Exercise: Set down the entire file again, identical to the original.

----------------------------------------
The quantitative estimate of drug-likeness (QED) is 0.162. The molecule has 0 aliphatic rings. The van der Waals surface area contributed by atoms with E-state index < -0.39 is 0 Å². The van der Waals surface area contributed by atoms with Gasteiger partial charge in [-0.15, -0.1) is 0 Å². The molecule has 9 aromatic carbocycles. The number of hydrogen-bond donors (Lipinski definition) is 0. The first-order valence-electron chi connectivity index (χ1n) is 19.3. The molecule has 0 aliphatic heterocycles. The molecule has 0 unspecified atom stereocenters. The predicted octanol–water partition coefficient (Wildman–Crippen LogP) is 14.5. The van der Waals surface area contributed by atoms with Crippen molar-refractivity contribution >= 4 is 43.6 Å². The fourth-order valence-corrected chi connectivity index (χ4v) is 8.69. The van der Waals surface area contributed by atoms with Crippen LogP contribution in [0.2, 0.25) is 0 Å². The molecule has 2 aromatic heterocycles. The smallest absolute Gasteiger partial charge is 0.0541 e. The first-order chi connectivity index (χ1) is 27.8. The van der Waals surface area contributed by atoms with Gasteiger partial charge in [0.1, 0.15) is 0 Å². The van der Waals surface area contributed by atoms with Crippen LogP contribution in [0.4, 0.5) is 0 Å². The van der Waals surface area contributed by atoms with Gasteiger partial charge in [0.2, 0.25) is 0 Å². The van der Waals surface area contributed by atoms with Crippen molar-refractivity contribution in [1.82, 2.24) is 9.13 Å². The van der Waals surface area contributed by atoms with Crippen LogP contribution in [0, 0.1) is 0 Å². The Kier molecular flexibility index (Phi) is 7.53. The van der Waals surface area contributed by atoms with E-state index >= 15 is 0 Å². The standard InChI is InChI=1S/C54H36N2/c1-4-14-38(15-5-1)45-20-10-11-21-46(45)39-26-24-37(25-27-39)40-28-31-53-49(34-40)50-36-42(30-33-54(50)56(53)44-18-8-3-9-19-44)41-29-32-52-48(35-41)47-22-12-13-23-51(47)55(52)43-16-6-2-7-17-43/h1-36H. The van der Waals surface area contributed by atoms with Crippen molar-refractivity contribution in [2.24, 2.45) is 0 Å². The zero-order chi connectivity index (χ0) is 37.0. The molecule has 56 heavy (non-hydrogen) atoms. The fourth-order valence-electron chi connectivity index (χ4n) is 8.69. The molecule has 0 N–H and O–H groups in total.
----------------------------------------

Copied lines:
The quantitative estimate of drug-likeness (QED) is 0.162. The molecule has 0 aliphatic rings. The van der Waals surface area contributed by atoms with E-state index < -0.39 is 0 Å². The van der Waals surface area contributed by atoms with Gasteiger partial charge in [-0.15, -0.1) is 0 Å². The molecule has 9 aromatic carbocycles. The number of hydrogen-bond donors (Lipinski definition) is 0. The first-order valence-electron chi connectivity index (χ1n) is 19.3. The molecule has 0 aliphatic heterocycles. The molecule has 0 unspecified atom stereocenters. The predicted octanol–water partition coefficient (Wildman–Crippen LogP) is 14.5. The van der Waals surface area contributed by atoms with Crippen molar-refractivity contribution >= 4 is 43.6 Å². The fourth-order valence-corrected chi connectivity index (χ4v) is 8.69. The van der Waals surface area contributed by atoms with Crippen LogP contribution in [0.2, 0.25) is 0 Å². The molecule has 2 aromatic heterocycles. The smallest absolute Gasteiger partial charge is 0.0541 e. The first-order chi connectivity index (χ1) is 27.8. The van der Waals surface area contributed by atoms with Gasteiger partial charge in [0.1, 0.15) is 0 Å². The van der Waals surface area contributed by atoms with Crippen LogP contribution in [0.4, 0.5) is 0 Å². The van der Waals surface area contributed by atoms with Gasteiger partial charge in [0.2, 0.25) is 0 Å². The van der Waals surface area contributed by atoms with Crippen molar-refractivity contribution in [1.82, 2.24) is 9.13 Å². The van der Waals surface area contributed by atoms with Crippen LogP contribution in [0, 0.1) is 0 Å². The Kier molecular flexibility index (Phi) is 7.53. The van der Waals surface area contributed by atoms with E-state index >= 15 is 0 Å². The standard InChI is InChI=1S/C54H36N2/c1-4-14-38(15-5-1)45-20-10-11-21-46(45)39-26-24-37(25-27-39)40-28-31-53-49(34-40)50-36-42(30-33-54(50)56(53)44-18-8-3-9-19-44)41-29-32-52-48(35-41)47-22-12-13-23-51(47)55(52)43-16-6-2-7-17-43/h1-36H. The van der Waals surface area contributed by atoms with Crippen molar-refractivity contribution in [2.24, 2.45) is 0 Å². The zero-order chi connectivity index (χ0) is 37.0. The molecule has 56 heavy (non-hydrogen) atoms. The fourth-order valence-electron chi connectivity index (χ4n) is 8.69. The molecule has 0 N–H and O–H groups in total.